I have planning permission to build an extension close to a neigbours boundary wall (10cm away). It will mean blocking his window. I understand that regardless of being built without planning permission his window has gained rights of light due to being there for more than 20 years. Am I correct that as long as the area being affected by the blocking of the window still receives a sufficient amount of light than he has no grievance under this right to light and cannot persue me for damages?(the room affected is 2.5m by 2m and has clear patio doors and a sky light left to give it light)
Is your neighbour aware of the extension?
yes he is asking for money
Thank you for your question.
This concerns the right to light as you are aware
Let me say first, there is no right to a view.
If this blocks his view, then that is indeed unfortunate, There is nothing in law he can do provided it isnt a nuisance and there is no breach of any consent.
I will add that there is also no right to a TV signal either so if it blocks his TV signal, he will have to make other arrangements. There is already case law on that.
The right to light is different. If he acquired the right to light (it depends how old the property is, he may have a remedy.
There is no absolute right to light from across neighbouring land, although this right can be ‘earned'.
Under the Prescription Act 1832 a right to light can be acquired provided the light has been uninterrupted for at least 20years. However, this right applies most commonly to a building, and more particularly, to the window through which the light enters.
The light must be reduced by at least 50% before the right is deemed obstructed. Let me tell you now that 50% is an awful lot of light and he will not even be approaching that in most circumstances. He would need to get a specialist surveyor with experience in right to light matters.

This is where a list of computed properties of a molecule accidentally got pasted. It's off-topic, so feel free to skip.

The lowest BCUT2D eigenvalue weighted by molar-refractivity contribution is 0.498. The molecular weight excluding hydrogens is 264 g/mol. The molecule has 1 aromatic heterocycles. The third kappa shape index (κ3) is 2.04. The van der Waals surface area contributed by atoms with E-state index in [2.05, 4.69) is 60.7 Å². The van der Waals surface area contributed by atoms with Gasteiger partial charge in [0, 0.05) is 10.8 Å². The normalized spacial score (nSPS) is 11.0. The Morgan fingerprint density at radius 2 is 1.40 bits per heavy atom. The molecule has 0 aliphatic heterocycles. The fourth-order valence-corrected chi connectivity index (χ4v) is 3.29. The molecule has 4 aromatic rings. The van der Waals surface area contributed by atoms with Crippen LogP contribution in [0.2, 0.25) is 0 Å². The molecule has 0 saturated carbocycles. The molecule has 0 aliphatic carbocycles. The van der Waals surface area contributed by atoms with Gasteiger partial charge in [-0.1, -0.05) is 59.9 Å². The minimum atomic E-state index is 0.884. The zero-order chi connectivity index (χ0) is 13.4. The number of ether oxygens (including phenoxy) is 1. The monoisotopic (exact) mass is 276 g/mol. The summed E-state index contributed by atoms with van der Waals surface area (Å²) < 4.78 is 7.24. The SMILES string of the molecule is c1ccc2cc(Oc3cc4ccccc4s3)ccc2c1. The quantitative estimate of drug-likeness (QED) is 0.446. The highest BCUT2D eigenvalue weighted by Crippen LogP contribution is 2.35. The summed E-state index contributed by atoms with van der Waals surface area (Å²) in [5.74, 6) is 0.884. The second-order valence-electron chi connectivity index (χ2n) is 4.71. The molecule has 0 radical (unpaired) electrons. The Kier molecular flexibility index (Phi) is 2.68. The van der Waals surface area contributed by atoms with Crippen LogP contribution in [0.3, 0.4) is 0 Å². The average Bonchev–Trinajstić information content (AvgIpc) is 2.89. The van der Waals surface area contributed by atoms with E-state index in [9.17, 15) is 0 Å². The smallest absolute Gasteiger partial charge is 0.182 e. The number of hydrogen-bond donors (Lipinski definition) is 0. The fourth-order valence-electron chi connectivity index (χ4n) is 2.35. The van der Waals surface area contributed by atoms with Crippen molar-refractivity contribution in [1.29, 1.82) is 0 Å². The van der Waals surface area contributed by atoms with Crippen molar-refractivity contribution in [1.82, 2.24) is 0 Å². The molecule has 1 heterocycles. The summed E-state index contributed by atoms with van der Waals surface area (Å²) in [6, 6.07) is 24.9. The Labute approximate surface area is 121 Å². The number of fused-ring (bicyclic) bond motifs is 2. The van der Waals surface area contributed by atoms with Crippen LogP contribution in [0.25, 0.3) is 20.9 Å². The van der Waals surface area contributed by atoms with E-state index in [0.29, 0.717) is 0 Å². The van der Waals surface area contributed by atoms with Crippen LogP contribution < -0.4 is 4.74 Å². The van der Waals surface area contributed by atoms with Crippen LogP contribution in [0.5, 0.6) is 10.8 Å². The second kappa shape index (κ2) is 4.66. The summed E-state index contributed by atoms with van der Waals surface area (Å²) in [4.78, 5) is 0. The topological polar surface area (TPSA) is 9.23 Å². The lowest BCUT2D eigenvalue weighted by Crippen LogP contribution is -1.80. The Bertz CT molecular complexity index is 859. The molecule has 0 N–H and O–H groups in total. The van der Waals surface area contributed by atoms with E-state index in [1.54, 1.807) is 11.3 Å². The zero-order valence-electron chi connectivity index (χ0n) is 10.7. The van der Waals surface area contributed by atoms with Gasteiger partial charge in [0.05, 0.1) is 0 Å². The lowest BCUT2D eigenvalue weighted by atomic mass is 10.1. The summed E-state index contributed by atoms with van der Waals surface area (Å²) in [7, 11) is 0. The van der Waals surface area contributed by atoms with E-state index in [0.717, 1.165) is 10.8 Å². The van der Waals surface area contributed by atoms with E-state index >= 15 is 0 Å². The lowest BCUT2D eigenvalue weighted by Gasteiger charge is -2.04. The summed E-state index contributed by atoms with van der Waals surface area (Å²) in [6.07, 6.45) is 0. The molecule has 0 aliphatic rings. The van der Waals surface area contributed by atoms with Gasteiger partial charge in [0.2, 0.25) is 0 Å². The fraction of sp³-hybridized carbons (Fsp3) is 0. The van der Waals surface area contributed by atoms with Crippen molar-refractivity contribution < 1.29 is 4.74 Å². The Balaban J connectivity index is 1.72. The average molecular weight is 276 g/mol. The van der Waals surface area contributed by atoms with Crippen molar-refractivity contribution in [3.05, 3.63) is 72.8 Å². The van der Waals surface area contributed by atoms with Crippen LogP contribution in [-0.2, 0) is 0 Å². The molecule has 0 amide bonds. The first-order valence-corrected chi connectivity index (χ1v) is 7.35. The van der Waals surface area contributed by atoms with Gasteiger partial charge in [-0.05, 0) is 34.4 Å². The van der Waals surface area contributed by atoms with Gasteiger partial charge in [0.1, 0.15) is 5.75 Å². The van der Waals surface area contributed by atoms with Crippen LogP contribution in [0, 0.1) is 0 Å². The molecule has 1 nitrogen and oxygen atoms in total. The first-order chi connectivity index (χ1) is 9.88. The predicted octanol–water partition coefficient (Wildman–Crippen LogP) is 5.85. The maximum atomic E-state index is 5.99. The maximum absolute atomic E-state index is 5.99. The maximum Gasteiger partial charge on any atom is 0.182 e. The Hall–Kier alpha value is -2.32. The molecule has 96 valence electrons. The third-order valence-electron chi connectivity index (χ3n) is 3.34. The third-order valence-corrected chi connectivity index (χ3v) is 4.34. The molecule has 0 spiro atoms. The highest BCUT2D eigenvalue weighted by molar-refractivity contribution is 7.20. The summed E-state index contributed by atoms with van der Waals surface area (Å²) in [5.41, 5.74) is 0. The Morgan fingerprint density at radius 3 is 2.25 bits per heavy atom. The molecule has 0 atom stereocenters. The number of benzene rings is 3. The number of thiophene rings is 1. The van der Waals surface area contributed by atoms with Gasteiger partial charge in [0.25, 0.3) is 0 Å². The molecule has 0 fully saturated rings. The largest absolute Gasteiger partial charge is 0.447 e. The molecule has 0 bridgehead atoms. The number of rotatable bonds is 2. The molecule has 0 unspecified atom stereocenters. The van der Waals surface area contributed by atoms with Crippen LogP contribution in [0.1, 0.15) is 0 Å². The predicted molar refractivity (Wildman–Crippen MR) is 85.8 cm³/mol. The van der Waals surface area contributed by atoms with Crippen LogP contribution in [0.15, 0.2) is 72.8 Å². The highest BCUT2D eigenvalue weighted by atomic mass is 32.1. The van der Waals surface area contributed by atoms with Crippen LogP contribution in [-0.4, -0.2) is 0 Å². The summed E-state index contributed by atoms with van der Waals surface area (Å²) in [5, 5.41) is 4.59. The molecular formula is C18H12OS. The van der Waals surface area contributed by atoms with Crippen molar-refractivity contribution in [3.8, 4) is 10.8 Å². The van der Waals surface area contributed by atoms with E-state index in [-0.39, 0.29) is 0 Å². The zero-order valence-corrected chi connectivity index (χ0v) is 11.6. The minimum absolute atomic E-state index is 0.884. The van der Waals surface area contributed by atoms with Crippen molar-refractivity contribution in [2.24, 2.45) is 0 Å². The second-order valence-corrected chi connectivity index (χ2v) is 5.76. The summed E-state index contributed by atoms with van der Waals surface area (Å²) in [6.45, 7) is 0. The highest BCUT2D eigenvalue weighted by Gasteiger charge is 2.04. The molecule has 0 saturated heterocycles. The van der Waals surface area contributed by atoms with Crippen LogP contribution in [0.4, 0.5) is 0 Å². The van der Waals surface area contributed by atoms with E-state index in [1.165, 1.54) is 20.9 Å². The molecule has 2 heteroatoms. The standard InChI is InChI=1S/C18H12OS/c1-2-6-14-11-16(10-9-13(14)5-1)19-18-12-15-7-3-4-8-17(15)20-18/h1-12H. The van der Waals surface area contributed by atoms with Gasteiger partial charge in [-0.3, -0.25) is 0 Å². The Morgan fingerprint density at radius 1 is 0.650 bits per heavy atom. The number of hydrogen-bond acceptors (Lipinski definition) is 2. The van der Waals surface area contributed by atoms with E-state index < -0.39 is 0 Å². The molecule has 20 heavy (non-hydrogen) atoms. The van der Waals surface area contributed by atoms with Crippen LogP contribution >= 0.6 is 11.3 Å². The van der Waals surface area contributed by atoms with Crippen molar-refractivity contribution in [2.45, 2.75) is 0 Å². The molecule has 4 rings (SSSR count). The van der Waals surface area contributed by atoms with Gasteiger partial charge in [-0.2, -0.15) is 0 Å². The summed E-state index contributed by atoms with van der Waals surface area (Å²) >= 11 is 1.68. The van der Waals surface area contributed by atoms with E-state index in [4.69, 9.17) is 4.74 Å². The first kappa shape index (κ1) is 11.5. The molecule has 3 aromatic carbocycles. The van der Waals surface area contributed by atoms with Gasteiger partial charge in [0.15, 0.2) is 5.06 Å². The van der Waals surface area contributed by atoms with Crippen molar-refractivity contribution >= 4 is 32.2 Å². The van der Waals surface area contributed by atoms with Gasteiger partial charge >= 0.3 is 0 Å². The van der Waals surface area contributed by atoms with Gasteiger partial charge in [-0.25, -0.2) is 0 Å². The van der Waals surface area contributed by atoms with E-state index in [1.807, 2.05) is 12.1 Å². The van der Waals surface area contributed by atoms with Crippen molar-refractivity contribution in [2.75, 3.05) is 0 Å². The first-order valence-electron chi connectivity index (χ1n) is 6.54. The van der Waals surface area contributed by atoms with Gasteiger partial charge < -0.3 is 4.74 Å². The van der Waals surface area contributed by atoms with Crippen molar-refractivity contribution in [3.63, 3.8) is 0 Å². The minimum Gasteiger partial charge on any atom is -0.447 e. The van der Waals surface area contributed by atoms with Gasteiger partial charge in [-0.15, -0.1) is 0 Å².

BUT, if a title specifically excludes the right to light, there is nothing he can do regarding light . This is most common if your land used to belong to next door. Would need to check the deeds.
It really comes down to how much he is asking for. For a few hundred quid, I would probably pay up just to get rid of it, but if he wants a few thousand, I think I would be a little more resistant.
It really comes down to how much you want to pay, and how much he will accept.
All whether you want to dig your heels in
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"The light must be reduced by at least 50% before the right is deemed obstructed. Let me tell you now that 50% is an awful lot of light and he will not even be approaching that in most circumstances. He would need to get a specialist surveyor with experience in right to light matters."
This is the point I need clarification on; Does this mean (a) 50% of the light through the window I am blocking or (b) 50% of the total light received by the room?
If the later is the case than does this mean the right to light aquired is worthless?
It is impossible to separate the light coming through a skylight from the light coming through another window so it is the amount of light in the room.
That actually helps your situation, because it means that you are potentially only blocking a portion of the available light. In this particular case, the majority of the light is probably coming through the skylight and patio door in which case you could probably almost block the window completely without reducing the amount of light entering the room. The fact that he is willing to accept money makes me think that this is not a major issue and is simply thinks that it is a cash cow.
I'm not certain what you mean by the last line of your post.
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Thank you. So if i have understood everything correctly: my neighbour has aquired the right to light through this window. But the light it provides is negligible relative to the light received by the room and therefore worthless. And because it has no value i can take it away without suffering any consequence. Strange law.
I am not at my PC at the moment but will get back to you asap.
It wouldnt be worthless if he didnt have other windows.It is calculated thus:
‘50:50 rule’ is generally accepted as the appropriate way to measure light levels for rights to light cases. The 50:50 rule involves calculating the percentage of a room’s area which can receive adequate light. The calculations are undertaken at a working plane 850mm above the floor. A point on the working plane is considered adequately lit if it can receive at least 0.2% of the total illumination received from the sky. An injury is generally deemed to be caused where the area of a room receiving light from at least 0.2% of the sky is reduced to less than 50% to 55%.
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